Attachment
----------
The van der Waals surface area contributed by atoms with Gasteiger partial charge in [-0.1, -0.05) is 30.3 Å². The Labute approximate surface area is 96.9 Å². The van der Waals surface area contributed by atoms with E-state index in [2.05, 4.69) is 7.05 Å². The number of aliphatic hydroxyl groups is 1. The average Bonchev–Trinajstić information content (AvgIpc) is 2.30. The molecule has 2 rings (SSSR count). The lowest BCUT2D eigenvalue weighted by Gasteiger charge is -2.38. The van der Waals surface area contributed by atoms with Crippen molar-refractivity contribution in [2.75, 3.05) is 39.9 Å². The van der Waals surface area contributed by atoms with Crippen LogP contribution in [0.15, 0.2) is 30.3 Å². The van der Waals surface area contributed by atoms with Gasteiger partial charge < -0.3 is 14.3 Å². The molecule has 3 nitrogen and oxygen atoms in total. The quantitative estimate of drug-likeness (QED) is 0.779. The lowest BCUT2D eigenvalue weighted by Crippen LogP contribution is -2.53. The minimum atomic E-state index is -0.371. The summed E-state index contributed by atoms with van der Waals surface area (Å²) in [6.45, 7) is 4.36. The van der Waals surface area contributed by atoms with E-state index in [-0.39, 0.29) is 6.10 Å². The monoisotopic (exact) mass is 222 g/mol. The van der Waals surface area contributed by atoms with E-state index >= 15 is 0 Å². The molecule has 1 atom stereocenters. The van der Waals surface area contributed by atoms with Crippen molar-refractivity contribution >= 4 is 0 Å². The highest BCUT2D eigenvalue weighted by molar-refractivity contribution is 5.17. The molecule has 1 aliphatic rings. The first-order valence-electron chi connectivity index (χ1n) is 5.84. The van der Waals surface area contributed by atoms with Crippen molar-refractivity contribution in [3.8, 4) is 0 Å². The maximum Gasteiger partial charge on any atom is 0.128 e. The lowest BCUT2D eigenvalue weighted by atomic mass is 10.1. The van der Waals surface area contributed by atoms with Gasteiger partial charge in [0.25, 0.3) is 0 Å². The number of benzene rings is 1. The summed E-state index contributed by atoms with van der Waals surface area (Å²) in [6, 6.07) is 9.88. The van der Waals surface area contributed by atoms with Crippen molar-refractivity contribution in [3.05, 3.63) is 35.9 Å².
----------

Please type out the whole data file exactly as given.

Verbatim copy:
The van der Waals surface area contributed by atoms with Gasteiger partial charge in [-0.1, -0.05) is 30.3 Å². The Labute approximate surface area is 96.9 Å². The van der Waals surface area contributed by atoms with E-state index in [2.05, 4.69) is 7.05 Å². The number of aliphatic hydroxyl groups is 1. The average Bonchev–Trinajstić information content (AvgIpc) is 2.30. The molecule has 2 rings (SSSR count). The lowest BCUT2D eigenvalue weighted by Gasteiger charge is -2.38. The van der Waals surface area contributed by atoms with Crippen molar-refractivity contribution in [2.75, 3.05) is 39.9 Å². The van der Waals surface area contributed by atoms with Crippen LogP contribution in [0.15, 0.2) is 30.3 Å². The van der Waals surface area contributed by atoms with Gasteiger partial charge < -0.3 is 14.3 Å². The molecule has 3 nitrogen and oxygen atoms in total. The quantitative estimate of drug-likeness (QED) is 0.779. The lowest BCUT2D eigenvalue weighted by Crippen LogP contribution is -2.53. The minimum atomic E-state index is -0.371. The summed E-state index contributed by atoms with van der Waals surface area (Å²) in [6.45, 7) is 4.36. The van der Waals surface area contributed by atoms with E-state index in [-0.39, 0.29) is 6.10 Å². The monoisotopic (exact) mass is 222 g/mol. The van der Waals surface area contributed by atoms with E-state index >= 15 is 0 Å². The molecule has 1 atom stereocenters. The van der Waals surface area contributed by atoms with Crippen molar-refractivity contribution >= 4 is 0 Å². The highest BCUT2D eigenvalue weighted by molar-refractivity contribution is 5.17. The molecule has 1 aliphatic rings. The first-order valence-electron chi connectivity index (χ1n) is 5.84. The van der Waals surface area contributed by atoms with Crippen molar-refractivity contribution in [3.8, 4) is 0 Å². The maximum Gasteiger partial charge on any atom is 0.128 e. The lowest BCUT2D eigenvalue weighted by atomic mass is 10.1. The van der Waals surface area contributed by atoms with Gasteiger partial charge in [0.25, 0.3) is 0 Å². The number of benzene rings is 1. The summed E-state index contributed by atoms with van der Waals surface area (Å²) in [6, 6.07) is 9.88. The van der Waals surface area contributed by atoms with Crippen molar-refractivity contribution in [3.05, 3.63) is 35.9 Å².